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Open AccessArticle

Can Physiological and Psychological Factors Predict Dropout from Intense 10-Day Winter Military Survival Training?

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Department of Leadership and Military Pedagogy, National Defence University, P.O. Box 7, 00861 Helsinki, Finland
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Finnish Defence Research Agency, Finnish Defence Forces, P.O. Box 5, 04401 Järvenpää, Finland
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Personnel Division of Defence Command, P.O. Box 919, 00130 Helsinki, Finland
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Army Academy, 53600 Lappeenranta, Finland
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Statistical Analysis Services, Analyysitoimisto Statisti Oy, 40720 Jyväskylä, Finland
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Faculty of Sport and Health Sciences, University of Jyväskylä, P.O. Box 35, 40114 Jyväskylä, Finland
*
Author to whom correspondence should be addressed.
Int. J. Environ. Res. Public Health 2020, 17(23), 9064; https://doi.org/10.3390/ijerph17239064
Received: 30 October 2020 / Revised: 21 November 2020 / Accepted: 1 December 2020 / Published: 4 December 2020
(This article belongs to the Special Issue Testing and Physical Conditioning for Tactical Populations)
Background: In the military context, high levels of physiological and psychological stress together can compromise individual’s ability to complete given duty or mission and increase dropout rates. The purpose of this study was to investigate if baseline physical fitness, body composition, hormonal and psychological factors could predict dropout from a 10-day intense winter military survival training. Methods: 69 conscripts volunteered to participate in the study. Physical fitness (muscle strength and power, muscle endurance, and aerobic fitness), body composition and hormonal variables (BDNF, testosterone, cortisol, SHBG, DHEAS, IGF-1) together with self-reported psychological factors (short five personality, hardiness, sense of coherence, stress, depression) were assessed prior the survival training. Results: During the survival training, 20 conscripts (29%) dropped out. Baseline aerobic fitness (hazard ratio, HR: 0.997, 95% CI: 0.994–0.999, p = 0.006) and serum cortisol (HR: 1.0006, 95% CI: 1.001–1.011, p = 0.017) predicted dropout in Cox regression model. Each 10 m increase in the 12 min running test decreased the risk for dropout by 3%. Conclusion: Although most of the physiological and psychological variables at the baseline did not predict dropout during a short-term winter survival military training, baseline information of aerobic fitness and serum cortisol concentration may be useful to target support for individuals at higher potential risk for dropout. View Full-Text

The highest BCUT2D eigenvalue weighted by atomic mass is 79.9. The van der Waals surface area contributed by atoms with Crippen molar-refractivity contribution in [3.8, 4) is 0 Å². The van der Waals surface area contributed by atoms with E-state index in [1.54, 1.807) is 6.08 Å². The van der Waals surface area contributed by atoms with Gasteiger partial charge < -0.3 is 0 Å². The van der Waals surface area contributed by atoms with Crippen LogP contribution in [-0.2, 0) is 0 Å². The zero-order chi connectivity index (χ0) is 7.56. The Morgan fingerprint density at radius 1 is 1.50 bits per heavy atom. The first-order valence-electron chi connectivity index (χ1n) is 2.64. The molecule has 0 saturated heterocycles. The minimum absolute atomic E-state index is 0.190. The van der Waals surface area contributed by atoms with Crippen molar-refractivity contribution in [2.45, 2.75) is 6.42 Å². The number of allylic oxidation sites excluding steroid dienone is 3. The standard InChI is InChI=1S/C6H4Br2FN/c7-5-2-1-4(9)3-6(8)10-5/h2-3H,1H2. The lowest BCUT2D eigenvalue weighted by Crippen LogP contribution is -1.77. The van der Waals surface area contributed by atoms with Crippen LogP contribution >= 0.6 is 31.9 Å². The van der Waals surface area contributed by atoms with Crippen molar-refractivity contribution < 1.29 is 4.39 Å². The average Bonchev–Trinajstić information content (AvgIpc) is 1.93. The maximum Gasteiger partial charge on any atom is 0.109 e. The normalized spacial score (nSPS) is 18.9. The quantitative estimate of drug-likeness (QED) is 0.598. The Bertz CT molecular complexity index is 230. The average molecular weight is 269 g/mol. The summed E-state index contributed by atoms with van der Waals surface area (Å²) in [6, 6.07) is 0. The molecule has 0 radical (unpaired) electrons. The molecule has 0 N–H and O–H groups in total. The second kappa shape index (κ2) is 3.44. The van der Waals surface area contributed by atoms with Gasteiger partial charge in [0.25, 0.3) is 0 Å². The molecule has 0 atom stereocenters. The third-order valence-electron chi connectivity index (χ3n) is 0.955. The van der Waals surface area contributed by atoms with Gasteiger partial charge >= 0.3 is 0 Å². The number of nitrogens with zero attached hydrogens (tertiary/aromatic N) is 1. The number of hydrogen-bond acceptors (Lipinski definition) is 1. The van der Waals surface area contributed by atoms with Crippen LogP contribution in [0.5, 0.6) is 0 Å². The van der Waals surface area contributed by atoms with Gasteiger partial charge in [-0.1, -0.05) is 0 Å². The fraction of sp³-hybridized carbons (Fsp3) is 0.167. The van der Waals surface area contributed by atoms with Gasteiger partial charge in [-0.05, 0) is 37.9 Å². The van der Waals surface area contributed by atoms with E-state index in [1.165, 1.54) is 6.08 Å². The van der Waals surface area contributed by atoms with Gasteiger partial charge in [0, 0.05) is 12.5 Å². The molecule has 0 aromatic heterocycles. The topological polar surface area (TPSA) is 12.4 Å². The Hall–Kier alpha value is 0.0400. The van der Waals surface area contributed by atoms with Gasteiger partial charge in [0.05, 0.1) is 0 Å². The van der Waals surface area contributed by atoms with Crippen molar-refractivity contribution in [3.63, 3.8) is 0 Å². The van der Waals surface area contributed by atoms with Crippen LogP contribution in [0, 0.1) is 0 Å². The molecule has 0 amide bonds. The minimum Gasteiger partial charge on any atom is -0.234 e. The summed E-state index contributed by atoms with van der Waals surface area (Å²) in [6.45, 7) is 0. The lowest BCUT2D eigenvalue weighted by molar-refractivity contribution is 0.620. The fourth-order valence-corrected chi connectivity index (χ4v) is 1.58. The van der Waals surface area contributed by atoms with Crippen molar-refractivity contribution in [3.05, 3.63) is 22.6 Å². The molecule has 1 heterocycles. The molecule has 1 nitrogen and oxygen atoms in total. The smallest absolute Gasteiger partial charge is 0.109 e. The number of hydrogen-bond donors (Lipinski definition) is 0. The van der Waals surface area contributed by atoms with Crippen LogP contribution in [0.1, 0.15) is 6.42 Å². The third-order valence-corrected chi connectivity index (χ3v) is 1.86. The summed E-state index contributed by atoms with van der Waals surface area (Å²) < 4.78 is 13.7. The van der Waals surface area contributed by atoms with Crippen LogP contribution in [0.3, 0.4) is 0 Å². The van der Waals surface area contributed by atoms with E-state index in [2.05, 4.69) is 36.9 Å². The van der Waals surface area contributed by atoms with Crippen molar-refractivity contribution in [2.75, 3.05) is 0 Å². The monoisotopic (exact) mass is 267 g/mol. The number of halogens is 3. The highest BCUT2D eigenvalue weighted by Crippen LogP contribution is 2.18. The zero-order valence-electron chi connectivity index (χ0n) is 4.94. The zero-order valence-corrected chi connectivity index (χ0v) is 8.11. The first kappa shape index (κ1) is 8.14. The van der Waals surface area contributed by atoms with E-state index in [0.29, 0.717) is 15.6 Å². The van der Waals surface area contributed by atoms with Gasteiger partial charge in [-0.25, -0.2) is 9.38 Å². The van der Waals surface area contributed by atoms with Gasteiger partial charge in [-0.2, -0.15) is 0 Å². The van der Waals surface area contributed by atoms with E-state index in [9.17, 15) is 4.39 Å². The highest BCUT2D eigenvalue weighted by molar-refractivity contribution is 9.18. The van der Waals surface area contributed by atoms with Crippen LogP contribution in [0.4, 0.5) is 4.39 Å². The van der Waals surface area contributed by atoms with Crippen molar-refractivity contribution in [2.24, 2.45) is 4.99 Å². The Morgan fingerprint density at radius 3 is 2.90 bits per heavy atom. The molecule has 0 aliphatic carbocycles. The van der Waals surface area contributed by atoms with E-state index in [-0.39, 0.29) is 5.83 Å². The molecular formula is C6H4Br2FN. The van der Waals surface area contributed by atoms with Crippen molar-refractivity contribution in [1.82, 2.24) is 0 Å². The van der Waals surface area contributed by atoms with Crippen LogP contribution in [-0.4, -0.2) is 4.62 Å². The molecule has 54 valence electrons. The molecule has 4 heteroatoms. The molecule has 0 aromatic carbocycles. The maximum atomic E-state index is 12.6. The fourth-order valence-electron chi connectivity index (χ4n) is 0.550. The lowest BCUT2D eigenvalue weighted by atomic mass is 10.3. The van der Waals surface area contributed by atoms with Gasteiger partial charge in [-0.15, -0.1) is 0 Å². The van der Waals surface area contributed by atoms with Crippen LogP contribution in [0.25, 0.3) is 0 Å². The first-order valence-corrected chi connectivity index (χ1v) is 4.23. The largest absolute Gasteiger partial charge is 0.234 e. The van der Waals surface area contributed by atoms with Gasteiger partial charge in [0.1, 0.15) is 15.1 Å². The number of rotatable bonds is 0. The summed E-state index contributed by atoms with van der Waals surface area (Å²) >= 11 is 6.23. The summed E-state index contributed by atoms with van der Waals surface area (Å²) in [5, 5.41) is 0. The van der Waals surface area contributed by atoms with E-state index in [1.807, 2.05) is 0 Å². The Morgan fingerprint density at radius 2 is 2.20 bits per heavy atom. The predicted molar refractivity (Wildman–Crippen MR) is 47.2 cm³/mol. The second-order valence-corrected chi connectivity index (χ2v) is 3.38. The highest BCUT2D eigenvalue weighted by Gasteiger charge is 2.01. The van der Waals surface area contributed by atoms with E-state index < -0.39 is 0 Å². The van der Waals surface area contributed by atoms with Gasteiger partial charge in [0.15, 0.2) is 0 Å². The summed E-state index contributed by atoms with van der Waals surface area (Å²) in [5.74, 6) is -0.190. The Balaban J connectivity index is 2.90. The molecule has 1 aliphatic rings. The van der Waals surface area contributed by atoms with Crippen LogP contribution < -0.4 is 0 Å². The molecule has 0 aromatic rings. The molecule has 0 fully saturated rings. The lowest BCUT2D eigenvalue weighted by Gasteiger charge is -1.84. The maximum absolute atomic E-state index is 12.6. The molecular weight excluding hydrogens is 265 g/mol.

Keywords: soldiers; attrition; physical fitness; winter; cold environment; resilience; combat readiness soldiers; attrition; physical fitness; winter; cold environment; resilience; combat readiness
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MDPI and ACS Style

Vaara, J.P; Eränen, L.; Ojanen, T.; Pihlainen, K.; Nykänen, T.; Kallinen, K.; Heikkinen, R.; Kyröläinen, H. Can Physiological and Psychological Factors Predict Dropout from Intense 10-Day Winter Military Survival Training? Int. J. Environ. Res. Public Health 2020, 17, 9064. https://doi.org/10.3390/ijerph17239064

AMA Style

Vaara JP, Eränen L, Ojanen T, Pihlainen K, Nykänen T, Kallinen K, Heikkinen R, Kyröläinen H. Can Physiological and Psychological Factors Predict Dropout from Intense 10-Day Winter Military Survival Training? International Journal of Environmental Research and Public Health. 2020; 17(23):9064. https://doi.org/10.3390/ijerph17239064

Chicago/Turabian Style

Vaara, Jani P; Eränen, Liisa; Ojanen, Tommi; Pihlainen, Kai; Nykänen, Tarja; Kallinen, Kari; Heikkinen, Risto; Kyröläinen, Heikki. 2020. "Can Physiological and Psychological Factors Predict Dropout from Intense 10-Day Winter Military Survival Training?" Int. J. Environ. Res. Public Health 17, no. 23: 9064. https://doi.org/10.3390/ijerph17239064

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